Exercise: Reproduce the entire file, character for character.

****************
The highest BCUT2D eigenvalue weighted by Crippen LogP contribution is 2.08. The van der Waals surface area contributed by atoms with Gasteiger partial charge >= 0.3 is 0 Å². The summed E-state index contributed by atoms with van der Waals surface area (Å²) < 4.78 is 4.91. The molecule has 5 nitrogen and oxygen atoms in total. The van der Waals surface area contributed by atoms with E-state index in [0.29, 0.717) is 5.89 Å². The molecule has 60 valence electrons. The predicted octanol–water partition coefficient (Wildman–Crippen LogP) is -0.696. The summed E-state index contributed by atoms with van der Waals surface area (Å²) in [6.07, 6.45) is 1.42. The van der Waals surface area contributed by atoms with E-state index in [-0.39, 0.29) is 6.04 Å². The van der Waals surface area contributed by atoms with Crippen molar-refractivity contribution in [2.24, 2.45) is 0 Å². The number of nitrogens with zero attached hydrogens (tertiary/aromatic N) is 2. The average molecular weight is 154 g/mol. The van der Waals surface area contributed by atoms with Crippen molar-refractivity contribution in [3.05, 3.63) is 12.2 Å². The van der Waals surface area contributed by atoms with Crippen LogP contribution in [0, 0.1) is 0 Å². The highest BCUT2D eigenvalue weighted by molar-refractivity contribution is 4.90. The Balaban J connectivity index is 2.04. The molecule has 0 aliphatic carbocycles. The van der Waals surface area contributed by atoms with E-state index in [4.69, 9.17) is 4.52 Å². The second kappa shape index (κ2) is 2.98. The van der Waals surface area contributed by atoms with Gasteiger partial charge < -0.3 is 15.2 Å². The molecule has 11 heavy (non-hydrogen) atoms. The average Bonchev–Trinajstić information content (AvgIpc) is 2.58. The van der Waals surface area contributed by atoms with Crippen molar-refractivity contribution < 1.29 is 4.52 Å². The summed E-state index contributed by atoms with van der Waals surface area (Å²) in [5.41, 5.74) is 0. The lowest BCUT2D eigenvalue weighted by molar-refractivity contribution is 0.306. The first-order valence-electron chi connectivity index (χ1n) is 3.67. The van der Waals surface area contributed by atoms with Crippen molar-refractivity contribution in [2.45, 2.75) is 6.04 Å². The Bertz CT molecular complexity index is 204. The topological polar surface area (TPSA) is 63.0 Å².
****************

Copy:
The highest BCUT2D eigenvalue weighted by Crippen LogP contribution is 2.08. The van der Waals surface area contributed by atoms with Gasteiger partial charge >= 0.3 is 0 Å². The summed E-state index contributed by atoms with van der Waals surface area (Å²) < 4.78 is 4.91. The molecule has 5 nitrogen and oxygen atoms in total. The van der Waals surface area contributed by atoms with E-state index in [0.29, 0.717) is 5.89 Å². The molecule has 60 valence electrons. The predicted octanol–water partition coefficient (Wildman–Crippen LogP) is -0.696. The summed E-state index contributed by atoms with van der Waals surface area (Å²) in [6.07, 6.45) is 1.42. The van der Waals surface area contributed by atoms with E-state index in [-0.39, 0.29) is 6.04 Å². The van der Waals surface area contributed by atoms with Crippen molar-refractivity contribution in [2.24, 2.45) is 0 Å². The number of nitrogens with zero attached hydrogens (tertiary/aromatic N) is 2. The average molecular weight is 154 g/mol. The van der Waals surface area contributed by atoms with Crippen molar-refractivity contribution in [3.05, 3.63) is 12.2 Å². The van der Waals surface area contributed by atoms with Crippen LogP contribution in [0, 0.1) is 0 Å². The highest BCUT2D eigenvalue weighted by molar-refractivity contribution is 4.90. The Balaban J connectivity index is 2.04. The molecule has 0 aliphatic carbocycles. The van der Waals surface area contributed by atoms with E-state index in [4.69, 9.17) is 4.52 Å². The second kappa shape index (κ2) is 2.98. The van der Waals surface area contributed by atoms with Gasteiger partial charge < -0.3 is 15.2 Å². The molecule has 11 heavy (non-hydrogen) atoms. The average Bonchev–Trinajstić information content (AvgIpc) is 2.58. The van der Waals surface area contributed by atoms with Crippen molar-refractivity contribution < 1.29 is 4.52 Å². The summed E-state index contributed by atoms with van der Waals surface area (Å²) in [5.41, 5.74) is 0. The lowest BCUT2D eigenvalue weighted by molar-refractivity contribution is 0.306. The first-order valence-electron chi connectivity index (χ1n) is 3.67. The van der Waals surface area contributed by atoms with Crippen molar-refractivity contribution in [2.45, 2.75) is 6.04 Å². The Bertz CT molecular complexity index is 204. The topological polar surface area (TPSA) is 63.0 Å².